3) Liberation Through Listening, this is by far the most common practice. In this method, a manual-ritual such as the Bardo Thodol is read to the dying to remind the person of what it had previously learnt of the bardo and the way of approaching it.

The Bardo Thodol

The “Bardo Thodol,” or the Tibetan Book of the Dead, as Christianized by Evans-Wentz, deals with the phases of the bardo that the soul would undergo and what it should do in order to liberate itself from samsara. It provides a unique psychology of the death process and the attitudes that the soul should assume in order to escape rebirth in the lower realms. Recognition of the Clear Light in the first bardo phase is stressed in the manual, because it is the only means for the soul to save itself from experiencing the subsequent phases of the bardo, which from the viewpoint of Tibetan metaphysics, lead to rebirth and a prolonged stay in the samsaric worlds. Thus, the Clear Light that dawns in the first phase of the bardo offers a chance for the soul to redeem and free itself from the shackles of samsara. This Clear Light is the grace of God that offers death-bed salvation–salvation from one’s so-called “sins,” or liberation from karma.

In Tibet there are many manuals composed as guides for the dying or the newly departed soul. The Bardo Thodol is one of the most well-known among them in the Western world. It is said to have been written down in the 8th century by the Precious Guru, Padmasambhava. The teachings and doctrines of the Bardo Thodol as an oral tradition, however, are much older. It is believed that Bon, the indigenous religion of Tibet, transmitted much knowledge to Tibetan Buddhism concerning the death process.

Unlike the Christian forms of prayers of burial-rituals recited on behalf of the newly-departed (and also the living), the Bardo Thodol is more of an instruction manual read to the dying by a spiritual guide, that it may understand the psychological processes that it would undergo through transition. It is of especial value to those who practice and follow Buddhistic doctrines, or teachings similar to it because of certain inherent concepts. The underlying doctrine of Tibetan Buddhism is that man, a slave to samsara–the wheel of birth and rebirth, or reincarnation–is able to liberate himself through being aware of his primordial nature represented by the Clear Light which appears in the early stages of the bardo. Recitation of texts such as the Bardo Thodol reminds the departing soul, the “awareness-principle,” what it had previously learnt of the bardo and its liberating potential while still alive in the physical plane.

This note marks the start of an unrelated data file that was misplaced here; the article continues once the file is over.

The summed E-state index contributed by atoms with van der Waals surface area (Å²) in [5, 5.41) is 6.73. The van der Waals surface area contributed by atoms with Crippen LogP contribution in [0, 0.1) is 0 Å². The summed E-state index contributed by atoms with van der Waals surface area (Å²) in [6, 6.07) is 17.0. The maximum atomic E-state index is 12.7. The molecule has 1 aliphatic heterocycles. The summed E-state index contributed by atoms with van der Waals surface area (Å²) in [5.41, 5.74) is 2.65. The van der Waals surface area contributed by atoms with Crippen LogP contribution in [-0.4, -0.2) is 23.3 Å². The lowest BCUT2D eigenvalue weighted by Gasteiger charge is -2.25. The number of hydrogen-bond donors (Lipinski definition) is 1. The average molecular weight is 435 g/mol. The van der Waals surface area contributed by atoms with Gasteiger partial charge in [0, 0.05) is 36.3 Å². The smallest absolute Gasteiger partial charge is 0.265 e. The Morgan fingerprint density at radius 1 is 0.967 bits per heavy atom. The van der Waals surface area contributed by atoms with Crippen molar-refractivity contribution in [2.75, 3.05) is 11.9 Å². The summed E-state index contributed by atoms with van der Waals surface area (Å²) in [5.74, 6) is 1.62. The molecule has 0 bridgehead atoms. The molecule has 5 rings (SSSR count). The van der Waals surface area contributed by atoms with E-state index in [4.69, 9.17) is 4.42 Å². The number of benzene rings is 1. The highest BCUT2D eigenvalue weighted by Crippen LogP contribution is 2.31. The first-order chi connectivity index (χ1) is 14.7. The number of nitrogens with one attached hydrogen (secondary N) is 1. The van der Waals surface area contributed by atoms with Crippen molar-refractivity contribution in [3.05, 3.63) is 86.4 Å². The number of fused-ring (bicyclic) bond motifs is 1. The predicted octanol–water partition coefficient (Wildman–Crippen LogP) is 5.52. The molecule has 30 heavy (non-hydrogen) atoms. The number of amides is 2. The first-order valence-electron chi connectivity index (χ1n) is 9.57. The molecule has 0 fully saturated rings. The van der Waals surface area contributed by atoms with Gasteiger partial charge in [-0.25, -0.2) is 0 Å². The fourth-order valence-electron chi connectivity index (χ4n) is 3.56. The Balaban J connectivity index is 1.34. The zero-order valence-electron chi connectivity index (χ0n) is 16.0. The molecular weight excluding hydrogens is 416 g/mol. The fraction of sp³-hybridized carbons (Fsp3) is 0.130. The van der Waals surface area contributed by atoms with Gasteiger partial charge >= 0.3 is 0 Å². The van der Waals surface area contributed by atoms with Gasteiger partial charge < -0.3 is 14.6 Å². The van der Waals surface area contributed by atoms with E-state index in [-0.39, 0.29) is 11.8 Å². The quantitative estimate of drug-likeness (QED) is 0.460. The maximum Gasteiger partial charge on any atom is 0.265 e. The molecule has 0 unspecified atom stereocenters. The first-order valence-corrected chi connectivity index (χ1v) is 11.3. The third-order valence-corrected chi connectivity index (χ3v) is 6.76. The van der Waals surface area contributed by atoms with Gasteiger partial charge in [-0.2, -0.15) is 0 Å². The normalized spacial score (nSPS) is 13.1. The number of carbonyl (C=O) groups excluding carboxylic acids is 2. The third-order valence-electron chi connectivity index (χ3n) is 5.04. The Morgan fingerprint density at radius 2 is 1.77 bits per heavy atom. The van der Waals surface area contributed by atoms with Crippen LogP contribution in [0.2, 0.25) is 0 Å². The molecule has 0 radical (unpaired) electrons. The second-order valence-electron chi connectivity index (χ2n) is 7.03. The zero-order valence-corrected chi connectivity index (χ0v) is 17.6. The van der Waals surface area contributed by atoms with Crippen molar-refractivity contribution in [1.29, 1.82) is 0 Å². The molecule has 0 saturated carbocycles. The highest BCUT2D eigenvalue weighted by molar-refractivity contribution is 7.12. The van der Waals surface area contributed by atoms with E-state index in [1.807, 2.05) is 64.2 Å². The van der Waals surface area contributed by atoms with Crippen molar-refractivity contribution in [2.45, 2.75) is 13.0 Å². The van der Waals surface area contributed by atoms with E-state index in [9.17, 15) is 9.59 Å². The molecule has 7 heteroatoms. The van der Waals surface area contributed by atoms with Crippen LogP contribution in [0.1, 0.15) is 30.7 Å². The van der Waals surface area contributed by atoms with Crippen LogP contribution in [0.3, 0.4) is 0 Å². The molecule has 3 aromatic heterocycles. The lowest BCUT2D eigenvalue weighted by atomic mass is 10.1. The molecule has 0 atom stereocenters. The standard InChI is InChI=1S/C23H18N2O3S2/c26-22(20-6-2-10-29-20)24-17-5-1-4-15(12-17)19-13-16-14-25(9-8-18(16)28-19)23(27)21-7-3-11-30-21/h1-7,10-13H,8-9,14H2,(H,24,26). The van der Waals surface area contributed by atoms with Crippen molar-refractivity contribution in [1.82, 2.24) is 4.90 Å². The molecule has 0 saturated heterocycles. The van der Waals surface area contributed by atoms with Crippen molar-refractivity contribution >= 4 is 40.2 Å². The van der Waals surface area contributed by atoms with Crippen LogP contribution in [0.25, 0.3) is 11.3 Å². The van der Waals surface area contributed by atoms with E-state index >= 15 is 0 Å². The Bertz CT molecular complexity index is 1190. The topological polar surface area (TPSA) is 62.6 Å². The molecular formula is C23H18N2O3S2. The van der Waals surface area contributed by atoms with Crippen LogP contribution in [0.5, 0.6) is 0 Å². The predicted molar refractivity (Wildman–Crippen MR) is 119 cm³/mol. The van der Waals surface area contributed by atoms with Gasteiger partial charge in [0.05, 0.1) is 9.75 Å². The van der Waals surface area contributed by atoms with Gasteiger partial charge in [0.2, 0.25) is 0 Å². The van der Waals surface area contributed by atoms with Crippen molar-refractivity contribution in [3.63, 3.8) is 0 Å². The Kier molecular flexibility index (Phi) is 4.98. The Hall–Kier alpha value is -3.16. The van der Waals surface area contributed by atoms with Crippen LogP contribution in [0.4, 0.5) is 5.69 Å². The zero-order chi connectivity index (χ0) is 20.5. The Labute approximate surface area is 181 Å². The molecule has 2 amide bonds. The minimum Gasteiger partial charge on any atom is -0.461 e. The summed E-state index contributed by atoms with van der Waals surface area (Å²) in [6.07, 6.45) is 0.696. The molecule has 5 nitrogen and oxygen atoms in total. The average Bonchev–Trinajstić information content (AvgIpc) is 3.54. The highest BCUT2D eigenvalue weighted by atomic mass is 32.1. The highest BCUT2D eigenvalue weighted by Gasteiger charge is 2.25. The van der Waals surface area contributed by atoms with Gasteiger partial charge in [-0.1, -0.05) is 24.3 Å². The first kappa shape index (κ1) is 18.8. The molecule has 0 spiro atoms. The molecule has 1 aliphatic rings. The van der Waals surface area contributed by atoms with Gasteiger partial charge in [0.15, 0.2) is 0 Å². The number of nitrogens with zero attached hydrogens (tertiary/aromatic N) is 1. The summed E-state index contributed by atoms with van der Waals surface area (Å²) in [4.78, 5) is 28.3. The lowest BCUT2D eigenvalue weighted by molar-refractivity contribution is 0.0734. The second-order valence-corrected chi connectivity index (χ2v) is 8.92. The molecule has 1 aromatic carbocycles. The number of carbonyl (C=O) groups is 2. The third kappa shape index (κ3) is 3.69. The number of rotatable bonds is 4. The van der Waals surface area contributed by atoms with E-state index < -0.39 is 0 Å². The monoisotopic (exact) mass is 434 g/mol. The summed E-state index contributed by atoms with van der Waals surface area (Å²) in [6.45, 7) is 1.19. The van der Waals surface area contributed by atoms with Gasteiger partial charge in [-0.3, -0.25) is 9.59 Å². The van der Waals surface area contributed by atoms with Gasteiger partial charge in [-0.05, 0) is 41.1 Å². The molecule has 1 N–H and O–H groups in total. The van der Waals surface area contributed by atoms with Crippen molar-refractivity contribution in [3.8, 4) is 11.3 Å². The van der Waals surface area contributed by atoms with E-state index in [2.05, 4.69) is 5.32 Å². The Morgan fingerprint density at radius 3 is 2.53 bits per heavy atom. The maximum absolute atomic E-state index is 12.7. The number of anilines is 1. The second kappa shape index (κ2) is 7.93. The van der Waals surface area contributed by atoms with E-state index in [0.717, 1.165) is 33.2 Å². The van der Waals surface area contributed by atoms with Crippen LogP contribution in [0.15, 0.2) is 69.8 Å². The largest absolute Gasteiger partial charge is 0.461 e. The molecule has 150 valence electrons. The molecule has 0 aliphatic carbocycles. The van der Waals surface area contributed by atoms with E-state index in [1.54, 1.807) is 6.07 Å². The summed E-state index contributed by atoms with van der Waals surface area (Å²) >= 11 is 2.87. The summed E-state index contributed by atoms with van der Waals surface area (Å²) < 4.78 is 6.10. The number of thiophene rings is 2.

Although dissociated from the physical body, the awareness-principle still retains its sensory faculties. In the disembodied state its psychic senses are acute and enhanced and is able to register and perceive physical surroundings–to listen to the bardo-guidance and instructions as given by the spiritual guide or lama, for instance. In the death process, as the physical senses grow dull the psychic senses grow more keen.

The recitation of the bardo text to the departed may last for a total of 49 days. This is done at first in the presence of the corpse but later a representation of it. The 49 days is supposed to be the maximum length of days the soul would spend in the bardo. This given figure is probably symbolic, representing as it does the number 7 squared. The number 7 is the mathematical and geometrical principle in which our solar system is based. We have many indications of the number seven as creative manifestations, for instance, the seven colours of the light spectrum, and the seven notes in an octave. Forty-nine days of the bardo may also refer to soul-progression and evolution within the 49 realms of the cosmic physical plane. In Indonesia, 40 days is referred to as the period it takes for the soul to complete its wandering in the borderland between the physical and higher worlds before settling in its destined home in the subtle spheres. In other traditions, three days and three nights after transition are considered to be of some importance to the soul. For instance, the Hadhokht Nask, one of the scriptures of Zoroastrianism, declares that the soul remains near its body for such a period. This 3-day lingering is probably based on the occult fact that sometimes the sutratma may still be connected to the body after the pronouncement of “death,” meaning that the so-called corpse is actually in a comatose state and that revival may occur.